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The first firing is a major milestone for the Anglo-French Sea Venom anti-ship missile.

The missile will replace existing and legacy systems such as Sea Skua and the AS15TT anti-ship missiles in British and French service.

The trial of the 100 kg-class missile was conducted from a Dauphin test bed helicopter owned by the DGA (Direction Générale de l’Armement – the French defence procurement agency).

The interestingly named Frank Bastart, head of the Sea Venom/ANL programme at MBDA, said:

“The missile trial was a complete success, and is a proud moment for the company and all those involved in the project. When it enters service Sea Venom/ANL will provide a major increase in capability to the French and UK armed forces.”

Jointly ordered in 2014, the Sea Venom/ANL project has been developed 50/50 between the UK and France.

Paul Goodwin, deputy head of the Sea Venom project, added:

“Although a first firing this was in no way a cautious one. The system was pushed to the very edge of its range capability – a bold step showing our confidence in the design maturity and making success all the more sweet. The next step is to exercise the systems’ operator-in-the-loop capabilities.”

In UK service the missile is planned to be used from the AW159 Wildcat helicopter, while France will operate the missile from its new Hélicoptère Interarmées Léger.

With Sea Skua now retired, Royal Navy helicopters will have no anti-ship missiles until the Sea Venom and Martlet missiles enter service in 2020.

Wildcat will receive the heavy anti-ship missile Sea Venom and the smaller Martlet to be used against small boats.

Martlet, formerly FASGW (Light), was due to enter service around 2015 on the Fleet Air Arm’s new Lynx Wildcat maritime helicopters, it still hasn’t. However the Ministry of Defence has placed an initial order for 1,000 missiles.

Sea Venom, formerly FASGW (Heavy), is a bigger anti-ship missile designed for larger targets.

In 2014, the Royal Navy awarded Thales Group a £48 million contract to deliver Martlet and later that year a contract was awarded to MBDA for the Sea Venom missile for use against vessels and land targets, replacing the Sea Skua.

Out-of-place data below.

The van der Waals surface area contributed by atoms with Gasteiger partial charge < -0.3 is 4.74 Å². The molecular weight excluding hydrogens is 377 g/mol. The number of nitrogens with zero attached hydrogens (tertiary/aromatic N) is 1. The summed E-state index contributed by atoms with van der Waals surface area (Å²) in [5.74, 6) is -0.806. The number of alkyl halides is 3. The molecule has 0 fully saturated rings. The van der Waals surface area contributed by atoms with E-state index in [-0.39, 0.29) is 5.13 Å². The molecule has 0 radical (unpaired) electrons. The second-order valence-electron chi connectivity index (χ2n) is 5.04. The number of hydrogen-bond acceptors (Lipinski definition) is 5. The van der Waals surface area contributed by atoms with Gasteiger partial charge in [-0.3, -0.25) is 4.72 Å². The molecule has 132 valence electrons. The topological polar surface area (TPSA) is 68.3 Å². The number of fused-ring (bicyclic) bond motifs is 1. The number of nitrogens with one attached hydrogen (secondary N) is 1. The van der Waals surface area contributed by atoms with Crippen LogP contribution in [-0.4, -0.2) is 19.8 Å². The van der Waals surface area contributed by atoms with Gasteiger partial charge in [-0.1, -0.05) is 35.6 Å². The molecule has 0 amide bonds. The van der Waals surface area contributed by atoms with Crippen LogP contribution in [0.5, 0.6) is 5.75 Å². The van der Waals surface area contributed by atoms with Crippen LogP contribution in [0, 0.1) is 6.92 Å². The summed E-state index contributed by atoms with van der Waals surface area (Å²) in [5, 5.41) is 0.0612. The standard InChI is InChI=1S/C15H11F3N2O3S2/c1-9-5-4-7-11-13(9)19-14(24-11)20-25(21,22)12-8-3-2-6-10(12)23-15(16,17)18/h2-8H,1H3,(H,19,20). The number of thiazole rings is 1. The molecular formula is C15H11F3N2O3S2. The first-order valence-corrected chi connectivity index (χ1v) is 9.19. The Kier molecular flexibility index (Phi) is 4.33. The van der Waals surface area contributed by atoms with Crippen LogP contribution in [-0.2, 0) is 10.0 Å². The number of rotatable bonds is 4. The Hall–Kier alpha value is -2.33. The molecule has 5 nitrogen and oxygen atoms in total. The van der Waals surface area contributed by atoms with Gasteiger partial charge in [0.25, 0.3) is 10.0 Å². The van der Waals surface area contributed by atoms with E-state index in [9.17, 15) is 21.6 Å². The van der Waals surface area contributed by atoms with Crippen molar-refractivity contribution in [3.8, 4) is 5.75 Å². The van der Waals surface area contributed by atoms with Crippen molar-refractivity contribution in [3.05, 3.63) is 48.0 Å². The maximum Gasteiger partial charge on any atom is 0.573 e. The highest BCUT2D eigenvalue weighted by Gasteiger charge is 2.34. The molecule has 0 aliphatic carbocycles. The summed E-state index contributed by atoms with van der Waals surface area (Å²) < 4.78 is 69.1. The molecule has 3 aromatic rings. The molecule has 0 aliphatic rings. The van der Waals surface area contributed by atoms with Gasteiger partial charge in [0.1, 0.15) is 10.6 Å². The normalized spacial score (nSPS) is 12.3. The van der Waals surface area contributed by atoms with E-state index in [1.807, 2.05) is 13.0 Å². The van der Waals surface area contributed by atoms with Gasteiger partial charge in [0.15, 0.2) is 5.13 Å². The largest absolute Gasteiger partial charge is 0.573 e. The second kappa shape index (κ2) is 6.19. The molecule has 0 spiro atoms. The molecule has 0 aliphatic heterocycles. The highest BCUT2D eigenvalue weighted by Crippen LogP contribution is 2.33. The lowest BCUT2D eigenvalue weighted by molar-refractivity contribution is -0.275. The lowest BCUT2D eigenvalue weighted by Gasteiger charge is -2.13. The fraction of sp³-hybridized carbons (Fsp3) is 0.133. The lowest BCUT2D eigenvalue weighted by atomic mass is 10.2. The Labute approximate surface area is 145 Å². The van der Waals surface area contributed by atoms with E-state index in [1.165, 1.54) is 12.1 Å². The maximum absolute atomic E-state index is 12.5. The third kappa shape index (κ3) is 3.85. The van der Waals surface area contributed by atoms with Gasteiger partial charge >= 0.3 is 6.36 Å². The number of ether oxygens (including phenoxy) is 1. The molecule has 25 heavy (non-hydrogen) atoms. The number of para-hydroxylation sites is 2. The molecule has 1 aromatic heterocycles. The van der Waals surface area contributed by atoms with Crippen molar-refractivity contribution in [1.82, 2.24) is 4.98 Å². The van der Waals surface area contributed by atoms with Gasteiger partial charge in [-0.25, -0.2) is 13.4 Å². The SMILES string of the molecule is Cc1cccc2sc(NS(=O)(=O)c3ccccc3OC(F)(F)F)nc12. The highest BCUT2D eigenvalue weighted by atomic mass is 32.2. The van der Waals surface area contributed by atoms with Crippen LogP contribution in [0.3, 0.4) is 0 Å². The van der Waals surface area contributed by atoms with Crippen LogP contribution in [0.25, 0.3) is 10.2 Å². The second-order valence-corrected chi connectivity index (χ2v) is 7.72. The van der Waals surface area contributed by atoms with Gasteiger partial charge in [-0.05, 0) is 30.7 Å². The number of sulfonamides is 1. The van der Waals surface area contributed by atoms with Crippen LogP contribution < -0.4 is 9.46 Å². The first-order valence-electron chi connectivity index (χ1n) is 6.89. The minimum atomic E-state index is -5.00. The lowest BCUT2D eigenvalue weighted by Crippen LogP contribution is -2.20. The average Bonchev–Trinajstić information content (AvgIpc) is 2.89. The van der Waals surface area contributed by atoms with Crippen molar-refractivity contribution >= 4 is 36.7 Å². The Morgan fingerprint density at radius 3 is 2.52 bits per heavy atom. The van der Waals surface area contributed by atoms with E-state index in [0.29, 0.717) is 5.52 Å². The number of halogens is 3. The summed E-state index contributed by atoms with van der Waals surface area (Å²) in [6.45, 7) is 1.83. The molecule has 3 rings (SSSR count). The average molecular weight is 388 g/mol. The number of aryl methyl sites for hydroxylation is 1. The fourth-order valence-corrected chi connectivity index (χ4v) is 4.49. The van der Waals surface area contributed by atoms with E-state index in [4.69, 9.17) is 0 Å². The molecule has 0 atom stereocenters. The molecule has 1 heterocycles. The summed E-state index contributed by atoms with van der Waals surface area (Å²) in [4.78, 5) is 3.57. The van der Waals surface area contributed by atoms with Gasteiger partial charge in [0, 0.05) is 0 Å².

Both missiles are to be integrated by Leonardo (then AugustaWestland) in a single £90m programme by 2018, with initial operating capability for both planned for October 2020.

Wildcat is, according to the manufacturer, able to operate up to 20 Martlet missiles or 4 Sea Venom missiles to disable or destroy vessels up to 1000 tonnes.

As for Merlin, the helicopter has two hardpoints to carry four Sting Ray torpedoes or depth charges. Some customers of the aircraft have chosen to deploy anti-ship missiles. Indeed in 2011, the Royal Navy was considering equipping their Merlin fleet with an anti-surface missile. This was reportedly dropped due to cost.

19 COMMENTS

  1. Only a 30kg warhead means that it is only suitable for small targets. A heavy missile would be needed to sink a Frigate . So of limited use but welcome assuming the RN orders some.

    • I expect it would still be possible to fire several missiles against one target to at least severely damage it, making it unready for combat, but that might just be wishful thinking. I think we need LRASM for the next couple of decades followed by Perseus in the mid 2030s. Hopefully that much time for its development would mean it would enter service as a very capable hypersonic missile, capable of penetrating formidable anti-air defences.

      • Britain could have upgraded Harpoons today if it wanted.
        LRASM will not be available in canisters….. VLS or air launched..